How do I improve the drainage in my yard?

April 3, 2015

Spring is so beautiful in the Northwest.

As we watch our gardens awaken for spring we also welcome spring rains and Northwest drainage issues become much more evident. Storms become more frequent and the lower temperatures aren’t very conducive for evaporation. Areas with poor drainage struggle to recover after each storm. Proper drainage is very important in the Northwest.

Magnolia- Bellevue Botanical Gardens -Sublime Garden Design

Magnolia- Bellevue Botanical Gardens -Sublime Garden Design

The key elements of good drainage for any landscape are:

  1. Good soil
  2. Appropriate slopes
  3. Plant material
  4. An adequate exit or storage space for excess runoff

Good soil is the foundation of any garden. A healthy rich soil feeds the plants and organisms and also provides for a sustained water holding capacity. The depth of the soil is also very important. The deeper the soil before hitting hard pan the less drainage issues you will have. Soils with more organic mater (think rich black compost… mmmmm) will soak up water and hold it longer than soil lacking organic mater.

Dark, rich compost

Dark, rich compost

The slope of the site, or lay of the land, will determine where the water will go and how fast. A gradual slope will allow water to penetrate the soil as it moves, a steeper slope will increase the flow and not allow for as much water to penetrate. Some slope even if gradual is still very important. Flat ground is not good for drainage, the water will sit with nowhere to go. Even ‘flat’ lawn areas when installed properly should have some slope to them. All impervious surfaces (ie: patios) MUST have a slope. Directing the slops in your yard to direct the water purposefully will really give you the upper hand on drainage. Establishing appropriate ‘low spots’ away from high use areas will allow you to enjoy your garden even through the winter.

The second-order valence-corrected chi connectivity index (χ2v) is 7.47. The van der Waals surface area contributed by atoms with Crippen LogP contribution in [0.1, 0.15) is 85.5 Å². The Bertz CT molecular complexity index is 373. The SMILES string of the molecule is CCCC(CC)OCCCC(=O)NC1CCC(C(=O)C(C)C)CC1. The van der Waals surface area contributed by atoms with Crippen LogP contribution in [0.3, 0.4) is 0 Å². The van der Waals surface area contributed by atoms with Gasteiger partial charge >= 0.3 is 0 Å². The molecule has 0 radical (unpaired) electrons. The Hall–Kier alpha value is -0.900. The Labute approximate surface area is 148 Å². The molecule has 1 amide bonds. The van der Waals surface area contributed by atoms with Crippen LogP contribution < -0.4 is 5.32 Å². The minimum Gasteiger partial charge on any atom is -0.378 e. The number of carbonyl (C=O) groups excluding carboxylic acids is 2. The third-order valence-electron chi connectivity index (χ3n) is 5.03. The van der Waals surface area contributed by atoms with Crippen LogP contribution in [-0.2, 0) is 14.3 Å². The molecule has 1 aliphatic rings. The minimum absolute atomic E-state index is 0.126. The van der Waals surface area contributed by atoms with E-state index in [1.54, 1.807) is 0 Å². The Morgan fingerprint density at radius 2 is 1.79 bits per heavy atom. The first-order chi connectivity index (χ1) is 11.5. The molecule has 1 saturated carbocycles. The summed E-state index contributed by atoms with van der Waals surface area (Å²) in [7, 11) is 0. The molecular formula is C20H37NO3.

photo: Rain Garden Handbook for Western Washington - WSU Extension

photo: Rain Garden Handbook for Western Washington – WSU Extension

Plant material plays a key role in drainage because established root systems will help take up a good portion of the water soaking into the ground. There are plants that are water lovers that will soak up even more water than the average plant that can be beneficial for really soggy areas. These plants have created their own design trend – Rain Gardens. That is a topic for another day though.

Acorus gramineus 'Ogon'

Acorus gramineus ‘Ogon’

Water conveyance is the last but not least consideration to proper drainage. Water is lazy and will always take the path of least resistance flowing downhill to the lowest point and though the softest soils.  Once the slopes have been planned and coordinated to create a natural path  for the water to flow the next step is to plan for overflow. We live in the Northwest after all. When we get large storms or repeated wet weather  the water needs to be given a good direction to overflow. Ideally all storm-water should be allowed to soak into the land where it falls but that isn’t always possible.

As the rain falls outside take a look at the problem areas in your yard to see what elements of good drainage are missing or could be improved on.

~ Kryssie

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